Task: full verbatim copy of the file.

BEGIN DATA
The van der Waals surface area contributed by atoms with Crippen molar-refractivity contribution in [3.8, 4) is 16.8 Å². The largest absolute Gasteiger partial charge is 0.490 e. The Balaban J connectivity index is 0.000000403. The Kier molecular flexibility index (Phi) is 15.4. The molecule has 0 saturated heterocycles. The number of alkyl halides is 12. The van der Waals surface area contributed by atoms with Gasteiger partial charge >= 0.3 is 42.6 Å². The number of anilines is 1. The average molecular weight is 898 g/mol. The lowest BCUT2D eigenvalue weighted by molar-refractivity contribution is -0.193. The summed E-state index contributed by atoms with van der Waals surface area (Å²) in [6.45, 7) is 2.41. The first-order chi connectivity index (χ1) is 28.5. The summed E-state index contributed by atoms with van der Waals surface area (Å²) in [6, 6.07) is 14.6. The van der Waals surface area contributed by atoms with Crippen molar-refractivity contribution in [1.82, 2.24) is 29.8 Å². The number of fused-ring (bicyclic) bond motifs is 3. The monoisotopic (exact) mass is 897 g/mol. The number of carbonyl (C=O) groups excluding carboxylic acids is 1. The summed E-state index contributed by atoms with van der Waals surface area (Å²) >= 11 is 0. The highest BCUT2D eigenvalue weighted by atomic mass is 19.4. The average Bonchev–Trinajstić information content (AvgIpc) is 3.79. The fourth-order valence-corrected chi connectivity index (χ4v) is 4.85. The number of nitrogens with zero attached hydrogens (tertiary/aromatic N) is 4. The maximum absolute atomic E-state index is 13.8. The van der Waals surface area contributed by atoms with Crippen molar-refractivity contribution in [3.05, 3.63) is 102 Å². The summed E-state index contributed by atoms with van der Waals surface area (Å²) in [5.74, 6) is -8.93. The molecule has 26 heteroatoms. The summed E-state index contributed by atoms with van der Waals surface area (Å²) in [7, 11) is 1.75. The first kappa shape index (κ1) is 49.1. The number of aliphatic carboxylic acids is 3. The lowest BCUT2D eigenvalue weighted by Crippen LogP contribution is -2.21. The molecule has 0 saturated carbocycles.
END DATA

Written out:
The van der Waals surface area contributed by atoms with Crippen molar-refractivity contribution in [3.8, 4) is 16.8 Å². The largest absolute Gasteiger partial charge is 0.490 e. The Balaban J connectivity index is 0.000000403. The Kier molecular flexibility index (Phi) is 15.4. The molecule has 0 saturated heterocycles. The number of alkyl halides is 12. The van der Waals surface area contributed by atoms with Gasteiger partial charge >= 0.3 is 42.6 Å². The number of anilines is 1. The average molecular weight is 898 g/mol. The lowest BCUT2D eigenvalue weighted by molar-refractivity contribution is -0.193. The summed E-state index contributed by atoms with van der Waals surface area (Å²) in [6.45, 7) is 2.41. The first-order chi connectivity index (χ1) is 28.5. The summed E-state index contributed by atoms with van der Waals surface area (Å²) in [6, 6.07) is 14.6. The van der Waals surface area contributed by atoms with Crippen molar-refractivity contribution in [1.82, 2.24) is 29.8 Å². The number of fused-ring (bicyclic) bond motifs is 3. The monoisotopic (exact) mass is 897 g/mol. The number of carbonyl (C=O) groups excluding carboxylic acids is 1. The summed E-state index contributed by atoms with van der Waals surface area (Å²) >= 11 is 0. The highest BCUT2D eigenvalue weighted by atomic mass is 19.4. The average Bonchev–Trinajstić information content (AvgIpc) is 3.79. The fourth-order valence-corrected chi connectivity index (χ4v) is 4.85. The number of nitrogens with zero attached hydrogens (tertiary/aromatic N) is 4. The maximum absolute atomic E-state index is 13.8. The van der Waals surface area contributed by atoms with Crippen molar-refractivity contribution in [3.05, 3.63) is 102 Å². The summed E-state index contributed by atoms with van der Waals surface area (Å²) in [5.74, 6) is -8.93. The molecule has 26 heteroatoms. The summed E-state index contributed by atoms with van der Waals surface area (Å²) in [7, 11) is 1.75. The first kappa shape index (κ1) is 49.1. The number of aliphatic carboxylic acids is 3. The lowest BCUT2D eigenvalue weighted by Crippen LogP contribution is -2.21. The molecule has 0 saturated carbocycles.